Oil production is on the rebound in North Dakota, with over 1 million barrels a day being produced throughout October. Increased oil production domestically is likely for a variety of global factors, and is a significant indicator of a strong market. In the meantime, however, there may be a brief slowdown during the harshest months of winter.
OPEC and Non-OPEC Producers to Reduce Production
Saudi Arabia, the rest of OPEC, and Russia have all been discussing reducing their oil production. Just a couple of years ago, OPEC made the decision to try to artificially reduce prices of oil in order to drive out American oil producers. This tactic has ultimately failed and has succeeded only in driving down the global price of oil. Just recently, OPEC made the choice to reduce production, potentially in hopes that prices would recover to prior levels. But this has not been agreed upon by American producers, who have instead showed signs of ramping up production.
The Relationship Between Oil Cost and Supply
As the supply of oil goes up, the cost of it essentially goes down. Thus, a high supply is actually considered to be bad for the industry. Because of this, Saudi Arabia and OPEC have attempted to price fix in the past, in order to push others out of the market. But when it comes to oil, the cause and effect is more complex; there’s no reason to believe that an increase of supply now will continue to decrease the oil prices.
Regardless of the supply of oil, the demand is quite high. When oil became cheaper, the need for oil increased throughout the globe. Many countries began to switch to oil instead of coal, as oil was finally economically feasible for them to purchase. Because of this, the demand has actually increased enough that market forces have been able to stabilize the price in the low $40’s. Whether or not this is a price point that could be ideal for North American distributors remains to be seen.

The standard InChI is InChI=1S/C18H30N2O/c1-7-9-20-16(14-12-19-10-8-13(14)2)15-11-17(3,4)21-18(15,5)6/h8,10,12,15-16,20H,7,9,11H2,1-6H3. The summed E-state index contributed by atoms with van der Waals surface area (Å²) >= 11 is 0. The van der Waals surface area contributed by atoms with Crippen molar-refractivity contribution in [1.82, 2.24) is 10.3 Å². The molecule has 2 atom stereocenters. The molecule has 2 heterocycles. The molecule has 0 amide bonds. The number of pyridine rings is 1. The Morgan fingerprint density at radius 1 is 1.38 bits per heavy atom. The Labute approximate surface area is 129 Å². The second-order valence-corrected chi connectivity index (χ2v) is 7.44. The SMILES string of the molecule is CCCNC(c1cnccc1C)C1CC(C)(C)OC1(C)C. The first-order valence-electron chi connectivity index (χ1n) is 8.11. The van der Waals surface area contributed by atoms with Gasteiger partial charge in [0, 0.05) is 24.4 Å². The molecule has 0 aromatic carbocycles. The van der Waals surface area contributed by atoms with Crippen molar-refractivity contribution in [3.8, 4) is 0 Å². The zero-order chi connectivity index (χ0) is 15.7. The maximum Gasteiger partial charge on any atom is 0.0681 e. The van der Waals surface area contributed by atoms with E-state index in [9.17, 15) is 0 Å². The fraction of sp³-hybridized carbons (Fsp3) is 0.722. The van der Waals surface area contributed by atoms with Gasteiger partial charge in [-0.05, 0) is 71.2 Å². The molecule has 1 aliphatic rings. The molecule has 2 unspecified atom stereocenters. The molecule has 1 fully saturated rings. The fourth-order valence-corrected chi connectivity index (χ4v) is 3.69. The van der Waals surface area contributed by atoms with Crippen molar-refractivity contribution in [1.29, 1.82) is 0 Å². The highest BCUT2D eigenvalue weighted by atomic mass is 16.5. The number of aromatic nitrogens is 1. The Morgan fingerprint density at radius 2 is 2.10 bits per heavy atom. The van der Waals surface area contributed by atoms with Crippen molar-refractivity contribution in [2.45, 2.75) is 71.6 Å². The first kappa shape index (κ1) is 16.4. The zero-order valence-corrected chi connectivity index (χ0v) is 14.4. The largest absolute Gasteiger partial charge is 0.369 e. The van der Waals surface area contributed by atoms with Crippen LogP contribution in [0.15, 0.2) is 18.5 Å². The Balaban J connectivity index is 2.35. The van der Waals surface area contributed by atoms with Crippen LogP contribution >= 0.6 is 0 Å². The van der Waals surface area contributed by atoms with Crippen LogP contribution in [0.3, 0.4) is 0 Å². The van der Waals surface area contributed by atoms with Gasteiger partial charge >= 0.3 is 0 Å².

Domestic Oil Production Likely to Continue Increasing
Essentially, domestic oil production is now in the same place that Saudi Arabia and the rest of OPEC was previously. Through increasing domestic oil production, the per barrel rates can be kept very low. It is now known that low per barrel costs are actually good for American oil and gas companies, which can produce oil at very low costs due to advanced technology and strategies such as fracking.
On the other hand, low per barrel costs are actually bad for Saudi Arabia and other conventional oil producing countries, as they do not benefit as much from hydraulic fracturing because they are not sitting on enormous shale gas reserves. The very strategy that OPEC used against America may, thus, be more successfully used against them in order to drive them out of the market.
Oil production in North Dakota probably won’t remain at 1 million barrels per day, especially due to the cold weather. Nevertheless, it indicates a very strong market for oil and gas companies, especially smaller companies that may have cut back due to economic uncertainty. Companies that now want to start investing and expanding may want to consult with Tiger General, LLC, a leading supplier of premium oil field trucks since 1925.